A story on a second century astrologist living in Alexandria.

Cats in Ancient Egypt

This interesting article has very nice pictures.

Dr. Hawass's Mission

Here is another article on the effectiveness of the good doctor and his mission. Why the article has a picture of the bust of prince Ank haf in the Boston museum I do not know as the bust was given to Boston legally.

Friday, October 17, 2008

Tombs of the Kings of the First Dynasty

Here is an article on the burial of the kings of Egypt's first dynasty the article mentions the sacrifices of those kings courtiers to serve them in the afterlife.

The article mentions that Flinders Petrie believed that some of the courtiers had moved during burial. Here is his report you can view the pictures and decide for yourself and if strangled they would not have moved. Poison sounds right!

The Canopy Stones

Two stone found in the area of Canopy have similar texts as the Rossetta stone.

Improving Karnak

An article on restorations carried out at Karnak.

Thursday, October 16, 2008

Colorful Words Covering as Truth

The ever ambitious Dr. Zahi Hawass is a colorful man who's enthusiasm for his job as the Secretary general for Egypt's Supreme council of antiquities gives the good doctor full liberties as to Egypt's monuments and how they are to be interpreted during his reign. I say reign as the doctor has a habit of acting more like Egypt's dictator Hosni Mubarek than the man of science he is supposed to be.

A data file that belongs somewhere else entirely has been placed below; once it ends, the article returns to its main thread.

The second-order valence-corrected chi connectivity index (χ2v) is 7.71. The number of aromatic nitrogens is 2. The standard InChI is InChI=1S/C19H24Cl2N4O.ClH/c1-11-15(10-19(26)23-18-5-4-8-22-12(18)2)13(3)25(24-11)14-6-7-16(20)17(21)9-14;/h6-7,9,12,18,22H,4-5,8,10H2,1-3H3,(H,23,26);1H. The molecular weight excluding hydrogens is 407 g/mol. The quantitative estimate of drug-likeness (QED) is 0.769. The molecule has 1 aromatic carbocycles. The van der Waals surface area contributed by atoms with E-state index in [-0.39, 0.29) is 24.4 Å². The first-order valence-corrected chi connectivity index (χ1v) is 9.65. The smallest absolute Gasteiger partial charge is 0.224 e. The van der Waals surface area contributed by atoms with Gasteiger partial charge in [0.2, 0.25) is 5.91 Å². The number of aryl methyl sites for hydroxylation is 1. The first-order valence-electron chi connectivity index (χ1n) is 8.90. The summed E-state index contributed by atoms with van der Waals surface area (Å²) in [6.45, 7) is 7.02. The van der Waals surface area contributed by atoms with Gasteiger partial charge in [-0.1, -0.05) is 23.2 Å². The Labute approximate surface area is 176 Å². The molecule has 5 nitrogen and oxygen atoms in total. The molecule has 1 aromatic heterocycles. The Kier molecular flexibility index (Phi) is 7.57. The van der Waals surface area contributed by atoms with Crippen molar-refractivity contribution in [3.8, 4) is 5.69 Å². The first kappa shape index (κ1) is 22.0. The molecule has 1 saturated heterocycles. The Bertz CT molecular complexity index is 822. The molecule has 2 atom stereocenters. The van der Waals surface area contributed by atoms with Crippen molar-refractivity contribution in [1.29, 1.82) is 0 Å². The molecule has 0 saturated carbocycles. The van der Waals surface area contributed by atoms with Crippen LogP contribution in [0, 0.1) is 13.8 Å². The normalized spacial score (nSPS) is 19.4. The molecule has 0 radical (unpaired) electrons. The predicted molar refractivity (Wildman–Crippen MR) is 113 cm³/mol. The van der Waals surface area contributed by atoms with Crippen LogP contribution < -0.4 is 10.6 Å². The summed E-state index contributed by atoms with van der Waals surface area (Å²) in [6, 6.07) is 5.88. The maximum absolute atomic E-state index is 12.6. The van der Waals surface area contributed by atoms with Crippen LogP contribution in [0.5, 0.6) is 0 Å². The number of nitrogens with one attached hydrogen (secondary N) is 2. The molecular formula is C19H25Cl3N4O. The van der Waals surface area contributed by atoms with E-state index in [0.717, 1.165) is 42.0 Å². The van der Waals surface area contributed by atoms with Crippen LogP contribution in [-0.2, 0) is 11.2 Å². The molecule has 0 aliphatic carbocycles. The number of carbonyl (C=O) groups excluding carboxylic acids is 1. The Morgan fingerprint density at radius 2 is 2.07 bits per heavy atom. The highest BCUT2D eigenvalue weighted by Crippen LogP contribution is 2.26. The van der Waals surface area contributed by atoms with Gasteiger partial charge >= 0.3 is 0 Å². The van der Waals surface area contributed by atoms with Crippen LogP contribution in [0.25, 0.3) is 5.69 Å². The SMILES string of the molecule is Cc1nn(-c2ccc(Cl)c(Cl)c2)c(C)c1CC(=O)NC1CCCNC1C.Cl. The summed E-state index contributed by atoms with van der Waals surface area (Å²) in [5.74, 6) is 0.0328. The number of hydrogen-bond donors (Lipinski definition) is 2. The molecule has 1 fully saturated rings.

A few years ago I watched as Dr. Hawass did a TV show in which he had a stone sarcophagus opened and in front of the cameras began riffling the contents for something to show the camera it was very unscientific and hardly professional.

Last year in 2007 Dr. Hawass made another TV show "Secrets of Egypt's lost Queen" in which a number of obvious errors in judgement and material occurred.

It was a minor error that Dr. Hawass as well as the staff at the Cairo museum were unable to recognize that one of the mummies in the show was not who they were claiming she was while a graphic displaying two female mummies with a box inscribed for Hatshepsut laying between them in the tomb DB320 was a little more devious as a mistake (there is no record recording the position of these objects in the tomb).